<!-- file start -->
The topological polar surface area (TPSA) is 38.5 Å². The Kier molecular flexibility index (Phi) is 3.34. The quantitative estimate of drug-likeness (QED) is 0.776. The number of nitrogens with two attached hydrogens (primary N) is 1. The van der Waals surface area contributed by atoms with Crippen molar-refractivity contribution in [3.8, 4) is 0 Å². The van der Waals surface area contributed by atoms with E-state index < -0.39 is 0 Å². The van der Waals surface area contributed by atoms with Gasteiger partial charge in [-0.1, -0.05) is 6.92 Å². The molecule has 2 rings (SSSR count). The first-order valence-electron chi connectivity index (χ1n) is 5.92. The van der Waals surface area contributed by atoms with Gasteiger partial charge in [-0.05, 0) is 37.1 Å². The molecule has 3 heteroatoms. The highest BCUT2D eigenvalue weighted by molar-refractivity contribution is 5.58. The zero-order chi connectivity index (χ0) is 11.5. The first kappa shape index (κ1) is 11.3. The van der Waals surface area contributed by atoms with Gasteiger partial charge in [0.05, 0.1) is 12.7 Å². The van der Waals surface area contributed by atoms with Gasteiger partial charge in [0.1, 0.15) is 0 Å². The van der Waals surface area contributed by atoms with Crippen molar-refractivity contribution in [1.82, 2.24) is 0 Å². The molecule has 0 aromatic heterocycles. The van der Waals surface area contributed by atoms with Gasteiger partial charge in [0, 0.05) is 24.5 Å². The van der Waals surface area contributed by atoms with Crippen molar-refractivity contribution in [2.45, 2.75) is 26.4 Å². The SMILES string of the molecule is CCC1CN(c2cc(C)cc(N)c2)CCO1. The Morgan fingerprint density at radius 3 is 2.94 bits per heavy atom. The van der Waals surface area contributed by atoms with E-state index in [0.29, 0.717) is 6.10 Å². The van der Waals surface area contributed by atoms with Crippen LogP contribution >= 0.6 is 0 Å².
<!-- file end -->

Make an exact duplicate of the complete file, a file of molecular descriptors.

The topological polar surface area (TPSA) is 38.5 Å². The Kier molecular flexibility index (Phi) is 3.34. The quantitative estimate of drug-likeness (QED) is 0.776. The number of nitrogens with two attached hydrogens (primary N) is 1. The van der Waals surface area contributed by atoms with Crippen molar-refractivity contribution in [3.8, 4) is 0 Å². The van der Waals surface area contributed by atoms with E-state index < -0.39 is 0 Å². The van der Waals surface area contributed by atoms with Gasteiger partial charge in [-0.1, -0.05) is 6.92 Å². The molecule has 2 rings (SSSR count). The first-order valence-electron chi connectivity index (χ1n) is 5.92. The van der Waals surface area contributed by atoms with Gasteiger partial charge in [-0.05, 0) is 37.1 Å². The molecule has 3 heteroatoms. The highest BCUT2D eigenvalue weighted by molar-refractivity contribution is 5.58. The zero-order chi connectivity index (χ0) is 11.5. The first kappa shape index (κ1) is 11.3. The van der Waals surface area contributed by atoms with Gasteiger partial charge in [0.05, 0.1) is 12.7 Å². The van der Waals surface area contributed by atoms with Gasteiger partial charge in [0.1, 0.15) is 0 Å². The van der Waals surface area contributed by atoms with Crippen molar-refractivity contribution in [1.82, 2.24) is 0 Å². The molecule has 0 aromatic heterocycles. The van der Waals surface area contributed by atoms with Gasteiger partial charge in [0, 0.05) is 24.5 Å². The van der Waals surface area contributed by atoms with Crippen molar-refractivity contribution in [2.45, 2.75) is 26.4 Å². The SMILES string of the molecule is CCC1CN(c2cc(C)cc(N)c2)CCO1. The Morgan fingerprint density at radius 3 is 2.94 bits per heavy atom. The van der Waals surface area contributed by atoms with E-state index in [0.29, 0.717) is 6.10 Å². The van der Waals surface area contributed by atoms with Crippen LogP contribution >= 0.6 is 0 Å².